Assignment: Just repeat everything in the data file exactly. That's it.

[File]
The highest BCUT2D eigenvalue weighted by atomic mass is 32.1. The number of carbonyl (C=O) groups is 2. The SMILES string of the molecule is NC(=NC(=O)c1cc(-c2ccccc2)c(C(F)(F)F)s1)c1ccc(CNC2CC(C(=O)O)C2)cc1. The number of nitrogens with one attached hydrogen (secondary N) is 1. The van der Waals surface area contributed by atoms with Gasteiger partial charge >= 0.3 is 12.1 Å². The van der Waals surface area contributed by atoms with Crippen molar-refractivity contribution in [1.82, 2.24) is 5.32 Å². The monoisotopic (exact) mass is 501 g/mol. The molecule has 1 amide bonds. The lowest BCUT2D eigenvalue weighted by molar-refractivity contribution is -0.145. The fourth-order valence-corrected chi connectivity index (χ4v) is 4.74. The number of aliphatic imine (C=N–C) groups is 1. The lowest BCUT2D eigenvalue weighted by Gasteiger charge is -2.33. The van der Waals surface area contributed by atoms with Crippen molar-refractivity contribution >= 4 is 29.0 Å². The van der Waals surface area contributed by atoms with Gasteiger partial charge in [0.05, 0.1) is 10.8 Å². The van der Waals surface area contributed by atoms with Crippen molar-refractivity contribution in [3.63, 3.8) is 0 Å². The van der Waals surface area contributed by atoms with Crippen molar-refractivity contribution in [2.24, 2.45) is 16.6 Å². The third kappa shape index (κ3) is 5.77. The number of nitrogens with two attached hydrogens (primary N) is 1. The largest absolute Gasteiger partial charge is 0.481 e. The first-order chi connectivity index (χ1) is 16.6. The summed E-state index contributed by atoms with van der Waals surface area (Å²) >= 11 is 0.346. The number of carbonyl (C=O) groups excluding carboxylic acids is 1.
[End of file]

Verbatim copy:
The highest BCUT2D eigenvalue weighted by atomic mass is 32.1. The number of carbonyl (C=O) groups is 2. The SMILES string of the molecule is NC(=NC(=O)c1cc(-c2ccccc2)c(C(F)(F)F)s1)c1ccc(CNC2CC(C(=O)O)C2)cc1. The number of nitrogens with one attached hydrogen (secondary N) is 1. The van der Waals surface area contributed by atoms with Gasteiger partial charge >= 0.3 is 12.1 Å². The van der Waals surface area contributed by atoms with Crippen molar-refractivity contribution in [1.82, 2.24) is 5.32 Å². The monoisotopic (exact) mass is 501 g/mol. The molecule has 1 amide bonds. The lowest BCUT2D eigenvalue weighted by molar-refractivity contribution is -0.145. The fourth-order valence-corrected chi connectivity index (χ4v) is 4.74. The number of aliphatic imine (C=N–C) groups is 1. The lowest BCUT2D eigenvalue weighted by Gasteiger charge is -2.33. The van der Waals surface area contributed by atoms with Crippen molar-refractivity contribution >= 4 is 29.0 Å². The van der Waals surface area contributed by atoms with Gasteiger partial charge in [0.05, 0.1) is 10.8 Å². The van der Waals surface area contributed by atoms with Crippen molar-refractivity contribution in [3.63, 3.8) is 0 Å². The van der Waals surface area contributed by atoms with Crippen molar-refractivity contribution in [2.24, 2.45) is 16.6 Å². The third kappa shape index (κ3) is 5.77. The number of nitrogens with two attached hydrogens (primary N) is 1. The largest absolute Gasteiger partial charge is 0.481 e. The first-order chi connectivity index (χ1) is 16.6. The summed E-state index contributed by atoms with van der Waals surface area (Å²) >= 11 is 0.346. The number of carbonyl (C=O) groups excluding carboxylic acids is 1.